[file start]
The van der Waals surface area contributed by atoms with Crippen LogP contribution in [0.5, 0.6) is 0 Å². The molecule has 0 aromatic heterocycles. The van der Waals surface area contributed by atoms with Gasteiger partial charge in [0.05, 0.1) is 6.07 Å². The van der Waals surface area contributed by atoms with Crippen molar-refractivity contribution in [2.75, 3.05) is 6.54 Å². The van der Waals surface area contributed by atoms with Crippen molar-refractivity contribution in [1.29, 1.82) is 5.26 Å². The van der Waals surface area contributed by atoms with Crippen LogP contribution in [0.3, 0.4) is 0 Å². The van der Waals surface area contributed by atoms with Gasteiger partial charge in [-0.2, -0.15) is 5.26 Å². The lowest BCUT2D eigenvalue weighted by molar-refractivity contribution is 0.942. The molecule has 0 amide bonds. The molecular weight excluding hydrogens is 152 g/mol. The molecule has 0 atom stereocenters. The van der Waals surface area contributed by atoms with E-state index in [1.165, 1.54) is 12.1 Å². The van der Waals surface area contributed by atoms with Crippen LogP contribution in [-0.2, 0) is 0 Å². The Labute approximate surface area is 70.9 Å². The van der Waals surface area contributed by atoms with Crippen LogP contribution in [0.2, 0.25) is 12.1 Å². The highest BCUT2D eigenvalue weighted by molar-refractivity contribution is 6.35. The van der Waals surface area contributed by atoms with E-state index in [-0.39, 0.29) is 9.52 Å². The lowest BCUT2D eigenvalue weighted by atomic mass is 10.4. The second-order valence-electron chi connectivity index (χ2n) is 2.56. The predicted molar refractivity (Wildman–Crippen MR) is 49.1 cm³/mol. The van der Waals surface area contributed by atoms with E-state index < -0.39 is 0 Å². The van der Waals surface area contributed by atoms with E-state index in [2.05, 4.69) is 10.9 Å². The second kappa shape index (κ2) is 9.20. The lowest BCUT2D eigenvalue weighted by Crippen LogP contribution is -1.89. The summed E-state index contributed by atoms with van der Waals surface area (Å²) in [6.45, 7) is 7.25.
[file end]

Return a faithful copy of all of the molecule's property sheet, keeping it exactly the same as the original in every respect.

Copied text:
The van der Waals surface area contributed by atoms with Crippen LogP contribution in [0.5, 0.6) is 0 Å². The molecule has 0 aromatic heterocycles. The van der Waals surface area contributed by atoms with Gasteiger partial charge in [0.05, 0.1) is 6.07 Å². The van der Waals surface area contributed by atoms with Crippen molar-refractivity contribution in [2.75, 3.05) is 6.54 Å². The van der Waals surface area contributed by atoms with Crippen molar-refractivity contribution in [1.29, 1.82) is 5.26 Å². The van der Waals surface area contributed by atoms with Crippen LogP contribution in [0.3, 0.4) is 0 Å². The van der Waals surface area contributed by atoms with Gasteiger partial charge in [-0.2, -0.15) is 5.26 Å². The lowest BCUT2D eigenvalue weighted by molar-refractivity contribution is 0.942. The molecule has 0 amide bonds. The molecular weight excluding hydrogens is 152 g/mol. The molecule has 0 atom stereocenters. The van der Waals surface area contributed by atoms with E-state index in [1.165, 1.54) is 12.1 Å². The van der Waals surface area contributed by atoms with Crippen LogP contribution in [-0.2, 0) is 0 Å². The Labute approximate surface area is 70.9 Å². The van der Waals surface area contributed by atoms with Crippen LogP contribution in [0.2, 0.25) is 12.1 Å². The highest BCUT2D eigenvalue weighted by molar-refractivity contribution is 6.35. The van der Waals surface area contributed by atoms with E-state index in [-0.39, 0.29) is 9.52 Å². The lowest BCUT2D eigenvalue weighted by atomic mass is 10.4. The second-order valence-electron chi connectivity index (χ2n) is 2.56. The predicted molar refractivity (Wildman–Crippen MR) is 49.1 cm³/mol. The van der Waals surface area contributed by atoms with E-state index < -0.39 is 0 Å². The van der Waals surface area contributed by atoms with E-state index in [2.05, 4.69) is 10.9 Å². The second kappa shape index (κ2) is 9.20. The lowest BCUT2D eigenvalue weighted by Crippen LogP contribution is -1.89. The summed E-state index contributed by atoms with van der Waals surface area (Å²) in [6.45, 7) is 7.25.